17 of 19 people found the following review helpful
I'm not a huge fan of autobiographies, however, I do like Michael Caine. I'm not old enough to remember much of his early work but with his distinctive voice you can tell that he wasn't born with a silver spoon in his mouth, with this in mind I was intrigued to find how he became a Hollywood legend.
I haven't read Michael Caine's previous autobiography and I think this may have gone in his favour. He does say at the start of the book that he'd wrote What's it all About? thinking that his film career was over but that he's had emense success since which has persuaded him to write this follow up. The first half of the book does focus on his early career and the stories of not only his struggle but the struggle of those around him, many of whom are also established names in "the business".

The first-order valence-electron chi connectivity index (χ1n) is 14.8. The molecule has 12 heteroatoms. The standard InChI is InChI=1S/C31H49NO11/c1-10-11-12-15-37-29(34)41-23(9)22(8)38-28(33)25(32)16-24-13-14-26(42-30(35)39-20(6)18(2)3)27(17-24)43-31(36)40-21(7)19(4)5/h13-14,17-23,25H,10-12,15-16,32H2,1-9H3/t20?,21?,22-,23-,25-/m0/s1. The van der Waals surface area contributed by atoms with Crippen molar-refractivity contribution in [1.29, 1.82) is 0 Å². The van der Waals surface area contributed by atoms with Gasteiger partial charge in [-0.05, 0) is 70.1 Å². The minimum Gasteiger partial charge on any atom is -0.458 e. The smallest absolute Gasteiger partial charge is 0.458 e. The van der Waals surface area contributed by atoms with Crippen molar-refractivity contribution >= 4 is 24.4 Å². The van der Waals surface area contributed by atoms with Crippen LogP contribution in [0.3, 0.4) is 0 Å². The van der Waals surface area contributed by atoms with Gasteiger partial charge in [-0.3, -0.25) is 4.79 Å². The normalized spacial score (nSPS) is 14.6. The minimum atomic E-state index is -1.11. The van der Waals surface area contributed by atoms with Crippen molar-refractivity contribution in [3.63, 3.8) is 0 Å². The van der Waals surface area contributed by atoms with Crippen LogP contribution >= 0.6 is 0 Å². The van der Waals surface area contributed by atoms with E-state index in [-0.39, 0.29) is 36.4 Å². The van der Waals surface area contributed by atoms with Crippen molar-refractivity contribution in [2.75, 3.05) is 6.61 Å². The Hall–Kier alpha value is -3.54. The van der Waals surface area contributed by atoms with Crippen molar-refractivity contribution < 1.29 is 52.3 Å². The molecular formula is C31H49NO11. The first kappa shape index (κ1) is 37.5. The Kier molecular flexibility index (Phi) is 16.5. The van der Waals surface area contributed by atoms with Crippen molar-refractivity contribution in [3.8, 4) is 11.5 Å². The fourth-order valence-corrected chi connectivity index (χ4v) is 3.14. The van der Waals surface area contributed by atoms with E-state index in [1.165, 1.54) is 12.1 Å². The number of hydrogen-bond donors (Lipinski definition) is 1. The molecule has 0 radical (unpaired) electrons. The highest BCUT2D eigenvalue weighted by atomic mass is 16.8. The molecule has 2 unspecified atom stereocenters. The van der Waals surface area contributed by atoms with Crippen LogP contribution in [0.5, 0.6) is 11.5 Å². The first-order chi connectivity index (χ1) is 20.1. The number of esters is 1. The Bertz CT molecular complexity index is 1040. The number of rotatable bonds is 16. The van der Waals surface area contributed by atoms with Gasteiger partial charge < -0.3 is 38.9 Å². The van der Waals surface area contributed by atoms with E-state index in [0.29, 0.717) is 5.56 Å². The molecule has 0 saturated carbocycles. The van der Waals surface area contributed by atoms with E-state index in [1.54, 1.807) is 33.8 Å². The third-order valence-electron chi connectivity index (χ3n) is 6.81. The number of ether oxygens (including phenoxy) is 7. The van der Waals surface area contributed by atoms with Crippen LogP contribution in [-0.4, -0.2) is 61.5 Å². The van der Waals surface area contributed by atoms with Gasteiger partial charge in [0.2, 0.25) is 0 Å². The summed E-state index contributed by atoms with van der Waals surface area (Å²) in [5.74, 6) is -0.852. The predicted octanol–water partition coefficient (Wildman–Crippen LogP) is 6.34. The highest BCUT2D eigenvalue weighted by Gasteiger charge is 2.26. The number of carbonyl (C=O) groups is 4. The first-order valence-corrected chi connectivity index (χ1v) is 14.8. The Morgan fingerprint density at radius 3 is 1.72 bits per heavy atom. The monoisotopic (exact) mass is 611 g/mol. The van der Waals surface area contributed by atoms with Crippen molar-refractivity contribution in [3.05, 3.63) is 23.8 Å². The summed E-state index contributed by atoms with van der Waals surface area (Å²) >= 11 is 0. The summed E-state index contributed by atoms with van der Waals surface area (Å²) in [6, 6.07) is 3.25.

The initial chapters took a bit of getting through, I think mainly this was because my initial thought was - he's name dropping, I then came to the realisation that he's actually not, this is his life and the big names are just regular appearances in it. The book is also written exactly as Michael talks, there's no flowery embelishments of literary terms, it's plain speaking and gets to the point, this makes it very easy reading and quite quick to get through.
Once I'd got into the book I did really enjoy it, family and friends (plus house and garden) are obviously very important to him and it's nice to find someone so famous who is also very grounded, I got the distinct impression that he had his mum and wife to thank for that!